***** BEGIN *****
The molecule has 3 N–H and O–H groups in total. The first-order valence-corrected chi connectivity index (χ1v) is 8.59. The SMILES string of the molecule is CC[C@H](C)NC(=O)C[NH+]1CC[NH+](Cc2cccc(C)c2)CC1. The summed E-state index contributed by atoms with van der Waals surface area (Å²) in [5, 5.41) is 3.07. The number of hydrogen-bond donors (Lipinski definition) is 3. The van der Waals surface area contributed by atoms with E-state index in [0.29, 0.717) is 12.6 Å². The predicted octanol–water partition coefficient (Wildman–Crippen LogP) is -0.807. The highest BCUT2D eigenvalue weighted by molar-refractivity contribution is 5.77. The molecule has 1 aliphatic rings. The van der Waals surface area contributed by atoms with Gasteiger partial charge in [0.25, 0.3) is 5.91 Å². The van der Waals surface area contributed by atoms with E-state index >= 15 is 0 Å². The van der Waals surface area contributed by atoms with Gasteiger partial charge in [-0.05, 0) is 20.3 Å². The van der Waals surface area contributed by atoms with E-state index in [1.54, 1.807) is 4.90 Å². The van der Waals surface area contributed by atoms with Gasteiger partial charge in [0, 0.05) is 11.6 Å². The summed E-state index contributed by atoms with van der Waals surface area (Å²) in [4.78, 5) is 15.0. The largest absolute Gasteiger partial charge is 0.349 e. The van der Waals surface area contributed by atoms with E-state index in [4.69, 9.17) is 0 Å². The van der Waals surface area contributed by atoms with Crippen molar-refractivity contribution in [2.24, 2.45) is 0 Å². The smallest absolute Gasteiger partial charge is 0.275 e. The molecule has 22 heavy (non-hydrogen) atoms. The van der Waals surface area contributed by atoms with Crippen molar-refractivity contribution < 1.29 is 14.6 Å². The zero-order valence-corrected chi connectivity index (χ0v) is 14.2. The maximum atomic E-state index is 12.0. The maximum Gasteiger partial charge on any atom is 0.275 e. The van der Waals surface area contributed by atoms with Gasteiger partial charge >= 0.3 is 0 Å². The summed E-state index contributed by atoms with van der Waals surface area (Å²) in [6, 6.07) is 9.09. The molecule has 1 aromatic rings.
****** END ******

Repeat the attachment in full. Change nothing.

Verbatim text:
The molecule has 3 N–H and O–H groups in total. The first-order valence-corrected chi connectivity index (χ1v) is 8.59. The SMILES string of the molecule is CC[C@H](C)NC(=O)C[NH+]1CC[NH+](Cc2cccc(C)c2)CC1. The summed E-state index contributed by atoms with van der Waals surface area (Å²) in [5, 5.41) is 3.07. The number of hydrogen-bond donors (Lipinski definition) is 3. The van der Waals surface area contributed by atoms with E-state index in [0.29, 0.717) is 12.6 Å². The predicted octanol–water partition coefficient (Wildman–Crippen LogP) is -0.807. The highest BCUT2D eigenvalue weighted by molar-refractivity contribution is 5.77. The molecule has 1 aliphatic rings. The van der Waals surface area contributed by atoms with Gasteiger partial charge in [0.25, 0.3) is 5.91 Å². The van der Waals surface area contributed by atoms with E-state index >= 15 is 0 Å². The van der Waals surface area contributed by atoms with Gasteiger partial charge in [-0.05, 0) is 20.3 Å². The van der Waals surface area contributed by atoms with E-state index in [1.54, 1.807) is 4.90 Å². The van der Waals surface area contributed by atoms with Gasteiger partial charge in [0, 0.05) is 11.6 Å². The summed E-state index contributed by atoms with van der Waals surface area (Å²) in [4.78, 5) is 15.0. The largest absolute Gasteiger partial charge is 0.349 e. The van der Waals surface area contributed by atoms with E-state index in [4.69, 9.17) is 0 Å². The van der Waals surface area contributed by atoms with Crippen molar-refractivity contribution in [2.24, 2.45) is 0 Å². The smallest absolute Gasteiger partial charge is 0.275 e. The molecule has 22 heavy (non-hydrogen) atoms. The van der Waals surface area contributed by atoms with Crippen molar-refractivity contribution < 1.29 is 14.6 Å². The zero-order valence-corrected chi connectivity index (χ0v) is 14.2. The maximum atomic E-state index is 12.0. The maximum Gasteiger partial charge on any atom is 0.275 e. The van der Waals surface area contributed by atoms with Gasteiger partial charge >= 0.3 is 0 Å². The summed E-state index contributed by atoms with van der Waals surface area (Å²) in [6, 6.07) is 9.09. The molecule has 1 aromatic rings.